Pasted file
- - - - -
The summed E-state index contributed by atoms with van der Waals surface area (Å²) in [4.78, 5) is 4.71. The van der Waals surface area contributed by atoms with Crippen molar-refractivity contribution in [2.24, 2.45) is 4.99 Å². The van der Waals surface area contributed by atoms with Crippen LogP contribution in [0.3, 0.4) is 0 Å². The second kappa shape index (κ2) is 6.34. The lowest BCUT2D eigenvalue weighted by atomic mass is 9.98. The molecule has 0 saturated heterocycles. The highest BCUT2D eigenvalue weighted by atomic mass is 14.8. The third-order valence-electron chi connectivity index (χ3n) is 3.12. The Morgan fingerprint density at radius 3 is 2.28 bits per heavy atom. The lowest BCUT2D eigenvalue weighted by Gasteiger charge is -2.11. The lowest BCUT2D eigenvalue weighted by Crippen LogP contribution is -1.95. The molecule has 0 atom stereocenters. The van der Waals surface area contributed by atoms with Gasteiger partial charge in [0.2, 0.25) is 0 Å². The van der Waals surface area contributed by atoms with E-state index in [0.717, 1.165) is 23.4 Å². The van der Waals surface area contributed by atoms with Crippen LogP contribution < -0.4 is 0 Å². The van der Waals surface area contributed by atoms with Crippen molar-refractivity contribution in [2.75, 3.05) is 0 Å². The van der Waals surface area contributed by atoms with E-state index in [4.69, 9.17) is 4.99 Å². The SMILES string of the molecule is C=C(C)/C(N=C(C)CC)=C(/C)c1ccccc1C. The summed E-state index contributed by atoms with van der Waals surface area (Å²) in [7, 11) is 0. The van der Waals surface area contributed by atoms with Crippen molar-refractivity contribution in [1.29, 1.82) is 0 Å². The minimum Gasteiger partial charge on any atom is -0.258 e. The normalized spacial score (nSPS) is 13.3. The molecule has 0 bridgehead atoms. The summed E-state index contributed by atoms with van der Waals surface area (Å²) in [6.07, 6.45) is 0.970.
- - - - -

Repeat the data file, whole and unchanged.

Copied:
The summed E-state index contributed by atoms with van der Waals surface area (Å²) in [4.78, 5) is 4.71. The van der Waals surface area contributed by atoms with Crippen molar-refractivity contribution in [2.24, 2.45) is 4.99 Å². The van der Waals surface area contributed by atoms with Crippen LogP contribution in [0.3, 0.4) is 0 Å². The second kappa shape index (κ2) is 6.34. The lowest BCUT2D eigenvalue weighted by atomic mass is 9.98. The molecule has 0 saturated heterocycles. The highest BCUT2D eigenvalue weighted by atomic mass is 14.8. The third-order valence-electron chi connectivity index (χ3n) is 3.12. The Morgan fingerprint density at radius 3 is 2.28 bits per heavy atom. The lowest BCUT2D eigenvalue weighted by Gasteiger charge is -2.11. The lowest BCUT2D eigenvalue weighted by Crippen LogP contribution is -1.95. The molecule has 0 atom stereocenters. The van der Waals surface area contributed by atoms with Gasteiger partial charge in [0.2, 0.25) is 0 Å². The van der Waals surface area contributed by atoms with E-state index in [0.717, 1.165) is 23.4 Å². The van der Waals surface area contributed by atoms with Crippen LogP contribution < -0.4 is 0 Å². The van der Waals surface area contributed by atoms with Crippen molar-refractivity contribution in [2.75, 3.05) is 0 Å². The van der Waals surface area contributed by atoms with E-state index in [4.69, 9.17) is 4.99 Å². The SMILES string of the molecule is C=C(C)/C(N=C(C)CC)=C(/C)c1ccccc1C. The summed E-state index contributed by atoms with van der Waals surface area (Å²) in [7, 11) is 0. The van der Waals surface area contributed by atoms with Crippen molar-refractivity contribution in [1.29, 1.82) is 0 Å². The minimum Gasteiger partial charge on any atom is -0.258 e. The normalized spacial score (nSPS) is 13.3. The molecule has 0 bridgehead atoms. The summed E-state index contributed by atoms with van der Waals surface area (Å²) in [6.07, 6.45) is 0.970.